And sometimes you don't need an algorithm to tell you your knee is jacked.


The Ottawa Knee Rules are fantastic. They’re a list of five simple tests to do on someone with a knee injury that identifies the need for an x-ray. You’ve fallen and whacked your knee, and it hurts like stink. If any of the following are true, you probably have a fracture and need an x-ray: You’re older than 55, your kneecap (and nothing else) hurts to touch, the top of your fibula (one of those lower leg bones) hurts, you can’t bend your knee to 90 degrees, or you can’t bear weight on the leg for four steps. The Ottawa Knee Rules have been tested to show 100% sensitivity (OH GROSS STATISTICS MAKE IT STOP), meaning that 100% of the people it identifies as needing an x-ray due to a possible fracture really do actually have a fracture.

Medicine loves a good algorithm. And good medicine can combine algorithms to solve the problem at hand using the same methods and hopefully yielding the same results each time. In a moment of post-West coast playoff game brain fog, I began to wonder why you couldn’t apply an algorithm to supplemental discipline, as opposed to the current method of whatever the hell it is they’re using (Alchemy? Dice? Majority vote in a room full of toddlers?).

Uh, what’s an algorithm?

It’s a fancy way of saying a list of steps used to solve a problem. It’s shaking the remote, whacking it, then changing the batteries when it won’t change the channel. It’s realizing the milk expired a few days ago, sniffing it, tasting it, then grudgingly going to the store for more. The advantage of well thought-out algorithms is that they tend to be very sensitive, and they yield reproducible results.

Whoa, whoa, whoa. Was that statistics again?

Yes. And I hate statistics as much as you do. Probably more. The point is that an algorithm worth a damn will deliver the correct results in certain situations (ie. identify a fractured knee) every time you use it.

I’m bored, you’d better connect this to hockey ASAP.

If you could come up with an algorithm for punishing a bad hit in a hockey game, and used it every single time, you’d come up with consistent punishment every time.

I have to stop here and point out I’ve made several (currently laughable) assumptions. I’m assuming the NHL has an interest in punishing all offenders equally, whether their name is Shea Weber or Andrew Shaw. I’m assuming the NHL has an interest in sending a message to offenders that bad hits won’t be tolerated, and that repeat offenders REALLY won’t be tolerated. I’m assuming that the NHLPA, GMs and owners are willing to lose time and money and appearances by their star players. I’m assuming all of that, and wondering just how hard it would be to write an algorithm for each situation requiring supplemental discipline.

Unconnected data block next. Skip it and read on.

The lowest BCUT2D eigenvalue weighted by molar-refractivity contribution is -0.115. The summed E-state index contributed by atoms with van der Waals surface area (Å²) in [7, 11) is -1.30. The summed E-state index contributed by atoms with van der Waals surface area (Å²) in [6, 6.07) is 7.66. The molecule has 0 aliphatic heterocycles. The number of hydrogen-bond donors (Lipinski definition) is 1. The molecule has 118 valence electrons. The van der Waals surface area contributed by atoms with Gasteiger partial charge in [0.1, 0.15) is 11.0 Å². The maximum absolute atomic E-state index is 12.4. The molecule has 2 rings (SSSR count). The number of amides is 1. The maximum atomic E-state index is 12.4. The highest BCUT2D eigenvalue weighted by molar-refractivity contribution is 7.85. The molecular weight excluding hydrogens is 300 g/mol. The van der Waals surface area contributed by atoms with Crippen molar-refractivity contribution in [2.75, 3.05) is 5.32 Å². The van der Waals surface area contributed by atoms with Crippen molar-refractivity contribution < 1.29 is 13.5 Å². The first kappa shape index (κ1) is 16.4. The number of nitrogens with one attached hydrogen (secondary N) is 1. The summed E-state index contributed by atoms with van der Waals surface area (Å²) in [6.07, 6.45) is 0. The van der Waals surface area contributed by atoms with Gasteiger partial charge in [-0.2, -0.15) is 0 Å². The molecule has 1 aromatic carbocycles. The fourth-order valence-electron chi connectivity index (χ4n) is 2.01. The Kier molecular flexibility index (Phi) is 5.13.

Can we try?

Sure. Proceeding with the understanding that there are a variety of situations that require supplemental discipline (and thus likely the need for a variety of different algorithms), let’s just pick one. Let’s pick illegal checks to the head. As a refresher:


48.1 Illegal Check to the Head – A hit resulting in contact with an opponent’s head where the head is targeted and the principal point of contact is not permitted. However, in determining whether such a hit should have been permitted, the circumstances of the hit, including whether the opponent put himself in a vulnerable position immediately prior to or simultaneously with the hit or the head contact on an otherwise legal body check was avoidable, can be considered.

48.5 Match Penalty - The Referee, at his discretion, may assess a match penalty if, in his judgment, the player attempted to or deliberately injured his opponent with an illegal check to the head.

If deemed appropriate, supplementary discipline can be applied by the Commissioner at his discretion.


Step 1: The Hit

Player A hits player B in the head (from behind, after the puck is gone, after the whistle, etc). The referee decides this was a bad play and assesses a match penalty. Player A stomps off to the locker room. Player B is or is not injured.